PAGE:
Government News
States Receive Guidance on Health-Reform Waivers
Psychiatric News
Volume 46 Number 8 page 10-10

In March the departments of Health and Human Services (HHS) and Education issued a proposed rule for states applying for waivers from provisions of the Affordable Care Act (ACA). In addition, President Obama has announced his support for bipartisan legislation that would move the timeline for availability of state waivers from 2017 to 2014.

In January's State of the Union Address, the president stressed that he was open to new ideas for improving the health care reform law. Echoing this commitment, HHS Secretary Kathleen Sebelius stated in a press release announcing the new rule that "Innovation Waivers empower states to take the lead on implementing the Affordable Care Act."

The waivers are designed to give states the latitude to implement their own health care policies, which may differ from those in the ACA as long as they meet specified criteria. The press release lays out the criteria contained in the proposed rule, requiring states to provide coverage that meet these requirements:

  • It must be at least as comprehensive as that offered through health insurance exchanges—€”new competitive, private health insurance marketplaces.

  • It must be at least as affordable as the cost-sharing protect ions through the exchanges.

  • It must provide coverage to at least as many residents as otherwise would have been covered under the Affordable Care Act.

  • It must not increase the federal deficit.

  • An HHS fact sheet on the proposed rule notes that states receiving waivers would also be required to submit quarterly and annual reports tracking measures in the four areas listed above and that the regulations suggest areas for continued monitoring of the waivers, such as choice of health plans and coverage of individuals with preexisting conditions.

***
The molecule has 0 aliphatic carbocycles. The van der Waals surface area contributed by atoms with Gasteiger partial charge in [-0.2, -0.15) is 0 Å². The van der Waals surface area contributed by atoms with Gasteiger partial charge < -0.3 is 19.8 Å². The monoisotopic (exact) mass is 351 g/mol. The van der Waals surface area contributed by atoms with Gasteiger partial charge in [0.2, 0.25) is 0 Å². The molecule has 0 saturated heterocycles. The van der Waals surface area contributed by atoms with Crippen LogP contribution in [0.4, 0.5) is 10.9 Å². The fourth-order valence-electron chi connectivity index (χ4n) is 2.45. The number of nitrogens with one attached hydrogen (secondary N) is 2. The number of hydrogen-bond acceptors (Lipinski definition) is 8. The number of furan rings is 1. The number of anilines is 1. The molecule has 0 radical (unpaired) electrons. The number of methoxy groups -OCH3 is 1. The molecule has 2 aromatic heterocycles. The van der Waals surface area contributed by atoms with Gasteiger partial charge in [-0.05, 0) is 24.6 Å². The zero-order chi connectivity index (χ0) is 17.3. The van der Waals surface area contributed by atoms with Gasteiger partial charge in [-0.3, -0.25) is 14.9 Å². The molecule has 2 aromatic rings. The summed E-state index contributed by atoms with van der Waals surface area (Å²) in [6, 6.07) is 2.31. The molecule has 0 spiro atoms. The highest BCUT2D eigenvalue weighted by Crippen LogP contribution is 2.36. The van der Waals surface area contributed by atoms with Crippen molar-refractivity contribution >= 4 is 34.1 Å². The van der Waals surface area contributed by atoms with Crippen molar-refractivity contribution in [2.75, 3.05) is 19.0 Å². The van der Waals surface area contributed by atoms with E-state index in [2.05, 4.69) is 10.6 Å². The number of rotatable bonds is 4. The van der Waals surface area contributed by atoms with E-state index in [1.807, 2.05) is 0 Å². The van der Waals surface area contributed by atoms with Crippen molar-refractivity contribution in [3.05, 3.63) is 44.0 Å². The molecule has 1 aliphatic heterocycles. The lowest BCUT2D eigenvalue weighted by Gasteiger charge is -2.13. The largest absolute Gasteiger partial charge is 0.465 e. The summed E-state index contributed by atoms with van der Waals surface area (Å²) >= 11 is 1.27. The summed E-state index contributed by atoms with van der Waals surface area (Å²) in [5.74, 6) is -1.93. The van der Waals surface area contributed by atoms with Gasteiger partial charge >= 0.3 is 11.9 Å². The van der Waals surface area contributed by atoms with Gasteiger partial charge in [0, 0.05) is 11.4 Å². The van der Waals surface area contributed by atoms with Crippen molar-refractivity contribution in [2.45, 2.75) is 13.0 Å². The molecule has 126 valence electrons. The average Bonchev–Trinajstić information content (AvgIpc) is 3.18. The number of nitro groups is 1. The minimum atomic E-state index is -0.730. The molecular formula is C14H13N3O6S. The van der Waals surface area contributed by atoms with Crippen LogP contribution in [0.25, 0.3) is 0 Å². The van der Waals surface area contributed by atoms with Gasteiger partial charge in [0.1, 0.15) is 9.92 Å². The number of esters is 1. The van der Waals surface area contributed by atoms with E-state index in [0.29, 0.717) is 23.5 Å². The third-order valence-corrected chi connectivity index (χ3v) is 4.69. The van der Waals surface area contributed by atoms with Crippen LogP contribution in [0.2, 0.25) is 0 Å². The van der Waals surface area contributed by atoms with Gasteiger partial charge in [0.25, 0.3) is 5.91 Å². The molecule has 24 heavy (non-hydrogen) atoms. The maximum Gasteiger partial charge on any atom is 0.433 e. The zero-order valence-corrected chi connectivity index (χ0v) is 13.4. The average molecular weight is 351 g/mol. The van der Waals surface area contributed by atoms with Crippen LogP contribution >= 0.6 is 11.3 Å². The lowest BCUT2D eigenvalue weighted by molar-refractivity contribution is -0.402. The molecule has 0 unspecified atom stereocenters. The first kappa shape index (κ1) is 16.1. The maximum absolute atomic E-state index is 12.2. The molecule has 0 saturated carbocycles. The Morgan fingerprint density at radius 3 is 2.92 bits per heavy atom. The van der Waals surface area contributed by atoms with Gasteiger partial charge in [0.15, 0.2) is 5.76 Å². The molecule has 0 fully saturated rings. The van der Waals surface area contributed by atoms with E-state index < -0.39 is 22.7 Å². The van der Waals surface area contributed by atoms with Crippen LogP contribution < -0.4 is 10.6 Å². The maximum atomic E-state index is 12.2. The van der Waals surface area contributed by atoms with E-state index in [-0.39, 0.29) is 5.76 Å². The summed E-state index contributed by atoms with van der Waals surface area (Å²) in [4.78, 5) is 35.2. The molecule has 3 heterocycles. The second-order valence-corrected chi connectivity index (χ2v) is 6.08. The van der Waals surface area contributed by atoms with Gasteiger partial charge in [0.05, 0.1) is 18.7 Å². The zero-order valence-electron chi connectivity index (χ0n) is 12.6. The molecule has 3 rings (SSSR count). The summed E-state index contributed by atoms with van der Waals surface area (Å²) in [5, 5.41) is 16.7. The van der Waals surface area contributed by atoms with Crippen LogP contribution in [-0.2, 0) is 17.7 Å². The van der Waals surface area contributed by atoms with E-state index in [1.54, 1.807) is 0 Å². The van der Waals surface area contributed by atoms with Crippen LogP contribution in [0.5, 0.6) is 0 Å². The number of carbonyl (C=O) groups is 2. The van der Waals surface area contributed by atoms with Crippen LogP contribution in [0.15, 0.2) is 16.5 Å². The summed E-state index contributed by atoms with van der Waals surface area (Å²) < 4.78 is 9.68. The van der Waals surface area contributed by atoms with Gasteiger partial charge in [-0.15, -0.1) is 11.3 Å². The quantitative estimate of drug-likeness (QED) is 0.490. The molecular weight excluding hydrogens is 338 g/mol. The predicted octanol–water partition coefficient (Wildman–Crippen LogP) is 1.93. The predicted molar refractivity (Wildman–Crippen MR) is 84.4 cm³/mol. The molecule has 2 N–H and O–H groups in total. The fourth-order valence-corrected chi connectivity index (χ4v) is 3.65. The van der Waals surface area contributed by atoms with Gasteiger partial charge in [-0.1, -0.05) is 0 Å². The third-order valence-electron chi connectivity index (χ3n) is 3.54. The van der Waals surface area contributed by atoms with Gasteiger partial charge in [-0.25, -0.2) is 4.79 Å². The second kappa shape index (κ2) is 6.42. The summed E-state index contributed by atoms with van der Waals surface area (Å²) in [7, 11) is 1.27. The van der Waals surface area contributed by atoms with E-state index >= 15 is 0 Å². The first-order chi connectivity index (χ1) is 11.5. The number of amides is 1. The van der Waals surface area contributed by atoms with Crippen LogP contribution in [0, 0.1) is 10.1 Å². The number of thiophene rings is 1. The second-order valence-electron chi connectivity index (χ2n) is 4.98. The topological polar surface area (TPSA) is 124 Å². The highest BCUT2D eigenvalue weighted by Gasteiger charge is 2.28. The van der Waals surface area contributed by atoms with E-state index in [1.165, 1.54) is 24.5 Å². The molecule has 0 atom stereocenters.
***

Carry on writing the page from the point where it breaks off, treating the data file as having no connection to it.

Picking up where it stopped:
The president has thrown his support behind a bipartisan bill to move the start date for implementation of state waivers from 2017 to 2014. The start date is important because many of the provisions of the ACA do not go into effect until 2014. If states can receive wavers at that time, they can continue with any innovations they already have in the works without stopping to switch to implementing the federal requirements.

    Sens. Ron Wyden (D-Ore.) and Scott Brown (R-Mass.) first introduced the Empowering States to Innovate Act last November. In a press release Wyden stated that "some of the most innovative approaches to health policy have originated at the local level, where lawmakers have a unique insight into their constituents' lives, and the state waiver simply gives states the bandwidth to pursue those kinds of approaches." Brown said that "states shouldn't be forced by the federal government to adopt a one-size-fits-all health care plan."

    Julie Clements, deputy director for regulatory affairs in APA's Department of Government Relations, stated that "we support the secretary's requirement that any innovative state programs substituting for Affordable Care Act provisions must still satisfy the ACA's goals of coverage, cost-sharing, and comprehensive benefits. These requirements preclude the waiver program from being a means to circumvent the goals of ACA regarding coverage, cost-sharing, and comprehensiveness." APA will likely submit brief comments to the Centers for Medicare and Medicaid Services reiterating support for the goals of ACA and the hope that states that "do innovate will go above and beyond the more positive aspects of the ACA and how it treats mental health."

    The comment period on the proposed rule is open until May 13.

    The proposed rule is listed in theFederal Register at <http://frwebgate.access.gpo.gov/cgi-bin/getdoc.cgi?dbname=2011_register&docid=fr14mr11-23.pdf>. The Empowering States to Innovate Act is posted at <http://thomas.loc.gov/cgi-bin/query/z?c112:H.R.844:>.10_1.inline-graphic-1.gif

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